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    You know what they say about great minds.


    You filled in the gaps I left.
    :thumb:
     
  7. Jun 14, 2018 #7

    joecaption

    joecaption

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    I've been round and round on this one topic many times with homeowners mostly in older homes.
    EG: There's about 10 layers of poorly painted trim, it's all dinged and dented, you know there's going to be old lead paint to deal with and they want to keep it because it's "original".
    "It's 1 X 4 pine and painted, nothing special about it)
    "Can't you just fill in the low spots and sand it."
    Sure can if your willing to pay me by the hour and take twice as long to do a simple job and not have it come out as nice as replacing with new.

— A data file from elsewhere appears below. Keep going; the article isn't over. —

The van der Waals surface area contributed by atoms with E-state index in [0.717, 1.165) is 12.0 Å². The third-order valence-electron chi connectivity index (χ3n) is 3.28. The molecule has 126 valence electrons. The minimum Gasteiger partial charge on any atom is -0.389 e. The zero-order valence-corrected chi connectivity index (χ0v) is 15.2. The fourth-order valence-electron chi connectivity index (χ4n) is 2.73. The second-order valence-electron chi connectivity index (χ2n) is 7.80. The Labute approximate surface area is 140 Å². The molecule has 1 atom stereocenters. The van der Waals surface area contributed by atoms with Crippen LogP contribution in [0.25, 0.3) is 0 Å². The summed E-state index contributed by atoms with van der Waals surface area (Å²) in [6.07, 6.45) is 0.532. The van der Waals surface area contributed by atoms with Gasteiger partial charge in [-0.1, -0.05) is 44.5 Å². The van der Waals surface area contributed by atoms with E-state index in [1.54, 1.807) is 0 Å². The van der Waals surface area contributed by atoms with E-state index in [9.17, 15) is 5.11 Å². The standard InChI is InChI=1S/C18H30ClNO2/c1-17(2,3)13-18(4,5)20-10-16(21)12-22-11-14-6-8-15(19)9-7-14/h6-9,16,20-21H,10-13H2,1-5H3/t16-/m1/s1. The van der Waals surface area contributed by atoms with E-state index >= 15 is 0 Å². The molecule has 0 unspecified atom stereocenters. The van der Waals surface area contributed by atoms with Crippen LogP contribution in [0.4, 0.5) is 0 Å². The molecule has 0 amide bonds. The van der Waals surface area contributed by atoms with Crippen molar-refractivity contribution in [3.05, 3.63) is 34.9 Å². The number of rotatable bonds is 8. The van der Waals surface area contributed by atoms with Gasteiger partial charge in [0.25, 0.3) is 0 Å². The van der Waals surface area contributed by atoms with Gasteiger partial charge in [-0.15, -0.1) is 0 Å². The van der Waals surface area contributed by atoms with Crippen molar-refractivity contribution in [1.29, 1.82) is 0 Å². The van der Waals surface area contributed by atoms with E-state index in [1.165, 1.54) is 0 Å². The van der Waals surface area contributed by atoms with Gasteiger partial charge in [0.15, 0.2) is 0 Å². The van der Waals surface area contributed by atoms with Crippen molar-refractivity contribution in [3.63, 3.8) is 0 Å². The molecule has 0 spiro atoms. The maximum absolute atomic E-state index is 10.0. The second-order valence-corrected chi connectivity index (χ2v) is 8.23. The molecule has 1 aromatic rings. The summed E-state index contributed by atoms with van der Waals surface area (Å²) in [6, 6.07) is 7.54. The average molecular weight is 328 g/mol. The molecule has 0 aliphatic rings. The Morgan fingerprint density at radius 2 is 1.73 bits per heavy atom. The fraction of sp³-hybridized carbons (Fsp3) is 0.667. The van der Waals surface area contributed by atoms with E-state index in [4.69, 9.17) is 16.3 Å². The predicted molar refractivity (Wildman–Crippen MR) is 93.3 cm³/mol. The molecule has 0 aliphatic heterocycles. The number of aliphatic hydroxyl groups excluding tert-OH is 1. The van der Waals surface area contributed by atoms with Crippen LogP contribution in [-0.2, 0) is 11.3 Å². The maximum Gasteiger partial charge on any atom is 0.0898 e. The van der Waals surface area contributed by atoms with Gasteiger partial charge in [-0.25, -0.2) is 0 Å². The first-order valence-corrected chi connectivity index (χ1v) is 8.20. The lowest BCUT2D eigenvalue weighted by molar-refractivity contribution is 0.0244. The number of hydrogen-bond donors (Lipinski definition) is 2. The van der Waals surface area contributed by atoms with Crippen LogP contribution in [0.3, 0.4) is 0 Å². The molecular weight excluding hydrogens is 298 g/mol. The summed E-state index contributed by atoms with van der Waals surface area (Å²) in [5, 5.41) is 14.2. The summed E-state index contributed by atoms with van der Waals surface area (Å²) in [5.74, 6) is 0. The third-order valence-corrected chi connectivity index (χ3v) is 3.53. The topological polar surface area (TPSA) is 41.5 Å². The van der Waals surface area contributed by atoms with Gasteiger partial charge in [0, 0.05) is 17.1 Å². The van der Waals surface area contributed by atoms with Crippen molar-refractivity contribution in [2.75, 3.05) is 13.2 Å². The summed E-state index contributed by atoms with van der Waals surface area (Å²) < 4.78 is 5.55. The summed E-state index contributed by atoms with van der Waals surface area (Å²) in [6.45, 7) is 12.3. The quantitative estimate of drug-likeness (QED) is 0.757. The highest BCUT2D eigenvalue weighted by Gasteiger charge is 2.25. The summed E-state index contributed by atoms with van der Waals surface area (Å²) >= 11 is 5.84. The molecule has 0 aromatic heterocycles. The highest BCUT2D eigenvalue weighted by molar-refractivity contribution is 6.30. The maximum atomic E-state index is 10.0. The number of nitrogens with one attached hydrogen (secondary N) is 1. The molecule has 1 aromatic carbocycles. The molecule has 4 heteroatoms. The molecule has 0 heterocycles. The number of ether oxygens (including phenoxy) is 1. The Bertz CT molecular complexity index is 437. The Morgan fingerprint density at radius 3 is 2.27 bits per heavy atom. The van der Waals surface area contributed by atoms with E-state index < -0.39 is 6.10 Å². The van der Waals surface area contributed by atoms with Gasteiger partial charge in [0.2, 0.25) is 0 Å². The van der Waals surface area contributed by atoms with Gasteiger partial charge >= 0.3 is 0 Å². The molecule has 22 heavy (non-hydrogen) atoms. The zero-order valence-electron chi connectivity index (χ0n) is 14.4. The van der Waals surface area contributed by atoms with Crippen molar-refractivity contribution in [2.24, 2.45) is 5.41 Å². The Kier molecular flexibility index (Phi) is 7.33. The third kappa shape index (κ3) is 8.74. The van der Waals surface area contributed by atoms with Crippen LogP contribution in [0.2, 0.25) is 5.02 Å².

I've had the pleasure believe it or not dealing with two realtors that sometimes buy houses that have been on the market far to long for a lower price.
    First thing they do is tell me to remove and replace all the old flat panel laun doors, any plywood cabinet doors, get rid of the ranch molding.
    House sells in a few weeks for far more than the cost to do it.
     
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  8. Jun 15, 2018 #8

    bud16415

    bud16415

    bud16415

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    @joecaption